My Week in Manga: November 27-December 3, 2017

My News and Reviews

The most recent manga giveaway at Experiments in Manga is currently underway! The winner will be announced on Wednesday, so there’s still a little time left to enter for a chance to win four of Kodansha Comics’ print debuts from 2017: Haruko Kumota’s Descending Stories: Showa Genroku Rakugo Shinju, Lily Hoshino’s Kigurumi Guardians, Haruko Ichikawa’s Land of the Lustrous, and Musawo’s Love & Lies. (Also, a couple other giveaways are going on right now that I would like to highlight: The Manga Test Drive’s annual holiday giveaway and Taneka Stott’s third annual queer comics giveaway.) Last week I finally managed to post the in-depth review that I’ve been working on for a while now, taking a closer look at Knights-Errant, Volume 1 by Jennifer Doyle. Knights-Errant is a fantastic comic, a queer-positive, dark historical fantasy with a compelling story and characters. I highly, highly recommend the series. (It can also be read online for free at Sparkler Monthly!) Initially I was intending to write one more in-depth review before the year was over (and before I retire Experiments in Manga), but after some thought I think that Knights-Errant will have the honor of receiving the last. However, I am still working on and will be posting my random musings on some of year’s notable releases, so there is that to look forward to.

Quick Takes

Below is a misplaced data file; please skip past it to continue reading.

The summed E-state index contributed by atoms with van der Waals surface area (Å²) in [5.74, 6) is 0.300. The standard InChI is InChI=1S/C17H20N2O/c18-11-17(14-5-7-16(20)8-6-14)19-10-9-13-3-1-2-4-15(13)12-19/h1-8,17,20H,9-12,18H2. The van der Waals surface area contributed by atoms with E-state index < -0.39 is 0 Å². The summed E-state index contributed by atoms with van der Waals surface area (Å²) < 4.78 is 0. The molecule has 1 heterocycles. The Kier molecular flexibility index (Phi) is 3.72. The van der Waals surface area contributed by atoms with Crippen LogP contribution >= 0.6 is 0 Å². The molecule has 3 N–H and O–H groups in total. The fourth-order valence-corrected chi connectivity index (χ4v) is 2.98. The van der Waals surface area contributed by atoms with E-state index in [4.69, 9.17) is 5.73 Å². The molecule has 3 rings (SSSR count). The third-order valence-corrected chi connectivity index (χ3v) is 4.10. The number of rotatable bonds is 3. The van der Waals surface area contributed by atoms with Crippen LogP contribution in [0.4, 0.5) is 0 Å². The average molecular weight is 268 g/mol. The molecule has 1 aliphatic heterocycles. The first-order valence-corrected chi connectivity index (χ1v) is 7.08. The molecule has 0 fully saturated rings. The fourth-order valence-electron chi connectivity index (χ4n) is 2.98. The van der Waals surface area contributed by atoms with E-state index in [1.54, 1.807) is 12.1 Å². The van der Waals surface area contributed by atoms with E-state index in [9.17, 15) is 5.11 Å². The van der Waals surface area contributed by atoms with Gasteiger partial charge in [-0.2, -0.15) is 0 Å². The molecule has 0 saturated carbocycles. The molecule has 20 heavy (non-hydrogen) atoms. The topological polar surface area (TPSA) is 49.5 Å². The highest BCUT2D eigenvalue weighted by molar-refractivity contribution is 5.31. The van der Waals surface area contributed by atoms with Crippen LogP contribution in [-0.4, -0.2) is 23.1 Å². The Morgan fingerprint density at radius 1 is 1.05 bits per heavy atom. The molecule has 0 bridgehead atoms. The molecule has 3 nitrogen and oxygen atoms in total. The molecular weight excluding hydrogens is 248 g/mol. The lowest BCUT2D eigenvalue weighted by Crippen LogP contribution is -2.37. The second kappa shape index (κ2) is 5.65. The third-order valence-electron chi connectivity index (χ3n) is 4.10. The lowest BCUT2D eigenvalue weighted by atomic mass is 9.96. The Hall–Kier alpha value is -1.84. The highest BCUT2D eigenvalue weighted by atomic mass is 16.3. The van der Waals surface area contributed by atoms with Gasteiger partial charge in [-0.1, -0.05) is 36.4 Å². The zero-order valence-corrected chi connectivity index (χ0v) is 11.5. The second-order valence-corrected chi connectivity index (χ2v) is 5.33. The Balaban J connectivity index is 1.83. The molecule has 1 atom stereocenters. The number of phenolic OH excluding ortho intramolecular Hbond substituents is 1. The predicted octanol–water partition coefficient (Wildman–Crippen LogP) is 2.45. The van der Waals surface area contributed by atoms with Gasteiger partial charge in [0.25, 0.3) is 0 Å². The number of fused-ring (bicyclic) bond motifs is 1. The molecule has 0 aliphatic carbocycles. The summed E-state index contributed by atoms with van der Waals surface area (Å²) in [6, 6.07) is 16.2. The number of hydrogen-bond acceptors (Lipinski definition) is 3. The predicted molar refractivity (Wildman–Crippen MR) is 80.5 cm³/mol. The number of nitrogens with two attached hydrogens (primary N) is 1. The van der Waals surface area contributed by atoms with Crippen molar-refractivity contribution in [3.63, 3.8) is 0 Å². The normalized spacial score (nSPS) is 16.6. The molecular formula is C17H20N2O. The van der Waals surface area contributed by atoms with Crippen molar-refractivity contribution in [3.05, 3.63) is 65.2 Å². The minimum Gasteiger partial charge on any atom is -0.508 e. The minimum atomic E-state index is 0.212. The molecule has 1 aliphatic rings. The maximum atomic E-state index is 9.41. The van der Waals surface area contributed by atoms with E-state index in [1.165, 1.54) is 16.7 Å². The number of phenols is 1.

Arakawa Under the Bridge, Omnibus 1Arakawa Under the Bridge, Omnibus 1 (equivalent to Volumes 1-2) by Hikaru Nakamura. My introduction to Arakawa Under the Bridge was through its anime adaptation, an incredibly quirky and bizarre work which I found to be highly entertaining. Only later did I discover that the creator of the original manga was also the creator of Saint Young Men, a series that I hope might one day be translated as well. (Despite interest from fans and publishers alike, Saint Young Men has been unlicensable for the North American market, but I can’t help hoping that if Arakawa Under the Bridge is successful that might change.) Arakawa Under the Bridge is an absolutely ridiculous manga and I enjoyed it immensely. The chapters are short and somewhat episodic so the narrative flow can be disjointed, but Nakamura eventually develops a nice rhythm as more of the increasingly large, and strange, cast is introduced. The absurdity of the characters is really what makes Arakawa Under the Bridge work. I’m particularly fond of Sister, an ex-mercenary who crossdresses as a nun, but the manga is filled with astonishing personalities.